The trouble with… new teak

Fixing old boats is what I do most of and an awful lot of what I get to fix is made of teak. Prima facie this seems quite reasonable and sensible. Teak rubbing strakes, toe-rails, decking, saloon furniture; They all get damaged and need, ideally, like-for-like replacement. However, when like-for-like means sourcing timber of questionable political origin, astronomic price, limited availability and dubious quality we need to start finding better solutions. I don’t think that I have a solution to this or even a hint of one but need to start by telling a story as an example of what can go wrong when people get hung up on an idea like ‘I need a laid teak deck’.

I’m currently in the process of replacing the aft king plank (rotten) on a Spey Class Motor Sailer. The deck is 1″ laid teak, rather fancy for a boat built in Buckie but it looks, to me, about right. Nothing unusual about that you might think for a boat built in the late 50’s. However, when I tell you that the deck was completely re-laid 10 years ago you might raise an eyebrow or two. What could have happened to the job such that 10 years later the teak king plank had rotted, the deck had started leaking and, of course, the deck beams had rotted as well.

Once the old plank had been dug out it was pretty clear what had happened. The teak was soft and spongy and when I cleaned up the end grain you could see that the growth rings indicated that the tree had been putting on 12mm of girth, each side, year after year. This, if I have ever seen it, is fast grown plantation teak suitable, at best, for paper making.

So, whose fault is this: the timber supplier; the client (who supplied the timber to the yard); the yard or the the shipwright? The supplier would try to claim that this is all that was available on the market, the client would claim that he purchased teak (and everybody knows that teak does not rot), the yard would claim that the client supplied the teak and the poor shipwright probably knew that the deck would not last but just did as he was told.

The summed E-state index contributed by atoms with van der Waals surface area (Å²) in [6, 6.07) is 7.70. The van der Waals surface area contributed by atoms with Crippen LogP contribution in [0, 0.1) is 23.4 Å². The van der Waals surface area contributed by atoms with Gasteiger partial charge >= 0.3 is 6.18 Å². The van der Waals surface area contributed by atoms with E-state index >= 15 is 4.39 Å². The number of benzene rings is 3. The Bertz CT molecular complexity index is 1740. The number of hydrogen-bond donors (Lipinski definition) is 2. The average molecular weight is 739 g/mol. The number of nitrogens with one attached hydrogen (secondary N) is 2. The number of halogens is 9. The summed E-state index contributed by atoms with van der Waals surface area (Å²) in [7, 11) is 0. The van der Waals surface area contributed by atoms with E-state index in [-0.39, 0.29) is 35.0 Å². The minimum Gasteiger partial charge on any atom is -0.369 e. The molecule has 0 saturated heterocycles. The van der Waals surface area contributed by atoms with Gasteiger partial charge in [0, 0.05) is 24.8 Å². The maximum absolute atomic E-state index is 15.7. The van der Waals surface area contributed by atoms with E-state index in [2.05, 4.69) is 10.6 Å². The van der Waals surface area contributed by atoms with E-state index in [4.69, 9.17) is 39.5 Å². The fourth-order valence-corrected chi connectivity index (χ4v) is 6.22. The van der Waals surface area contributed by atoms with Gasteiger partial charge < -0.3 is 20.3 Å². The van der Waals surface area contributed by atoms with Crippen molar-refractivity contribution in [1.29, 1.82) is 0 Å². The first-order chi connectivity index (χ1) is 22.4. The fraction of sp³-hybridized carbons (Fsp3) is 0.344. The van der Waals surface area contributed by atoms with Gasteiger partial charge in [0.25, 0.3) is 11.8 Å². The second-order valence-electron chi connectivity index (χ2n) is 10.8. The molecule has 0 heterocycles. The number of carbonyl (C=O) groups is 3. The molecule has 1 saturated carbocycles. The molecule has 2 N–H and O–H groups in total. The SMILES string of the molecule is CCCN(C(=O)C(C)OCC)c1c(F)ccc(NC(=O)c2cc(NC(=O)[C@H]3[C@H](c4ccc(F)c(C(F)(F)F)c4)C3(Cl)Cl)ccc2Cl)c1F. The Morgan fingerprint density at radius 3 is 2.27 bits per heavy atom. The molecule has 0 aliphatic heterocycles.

More important than the particular party at fault in this case is the general climate in which a large number of people ask for a particular natural resource (in this case teak) which is is in increasingly scarce supply and all expect to obtain access to the ‘real thing’. There just isn’t enough material, at any price, of a quality suitable for boatbuilding. We, as boatbuilders (or whatever) have to have more imagination in proposing alternatives and be more aggressive in saying ‘no – this wood is not good enough to go in a boat’.

As a jobbing boatbuilder (working here as a subcontractor) I got on with the job, scarfed in repairs to the deck beams and made up a new king plank using the supplied teak. I pointed out that decking and especially a king plank, however tight the growth rings, really really does need to be quarter sawn but when is the last time that you saw a 200mm wide quarter sawn teak board? If there is no option of doing the job properly because the materials are not available on the open market there is little motivation for the yard to tell the client about this impossible option. There’s no doubt about it, I’m part of this consumption conspiracy.

This post is not meant to be a whinge or a rant but is, I hope, a way of phrasing a few questions.

  • What happens to wooden boatbuilders when wood suitable for boatbuilding is no longer available?
  • What happens to all the old wooden boats that need to be repaired?
  • What happens to all the fancy superyachts when they need new teak decks?

I know that people have been saying this sort of thing for generations but for us it really does seem to be the end of the line, for using tropical hardwoods in boats at any rate.

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4 comments

  1. Hey Charlie,
    Couldn’t agree or identify more with your conundrum. I know this may sound heretical but have you thought of using American hard maple instead of teak. I know one’s white the other honey coloured but they both weather to grey and the maple is available, rot resistant and bloody hard.
    All the best,
    Tiernan

  2. Thanks for the suggestion. On checking … both of the commercially available hard maples (black and sugar maple) are rated by the US DOA as having ‘low decay resistance’. Have you used maple outdoors for any time?

    I’ve seen hard maple used in kitchen cabinets but had never considered it for boatbuilding.

  3. Tiernan.

    Kebony makes sense. I had not appreciated that it could be made from maple. The other ‘treated timber’ alternative, for which there seems to be more technical data, is Accoya. If these stabilised timber products can be used for decking it might also be possible to use them for framing – or even planking. More research and tests to be done I think. Thanks for your contribution!

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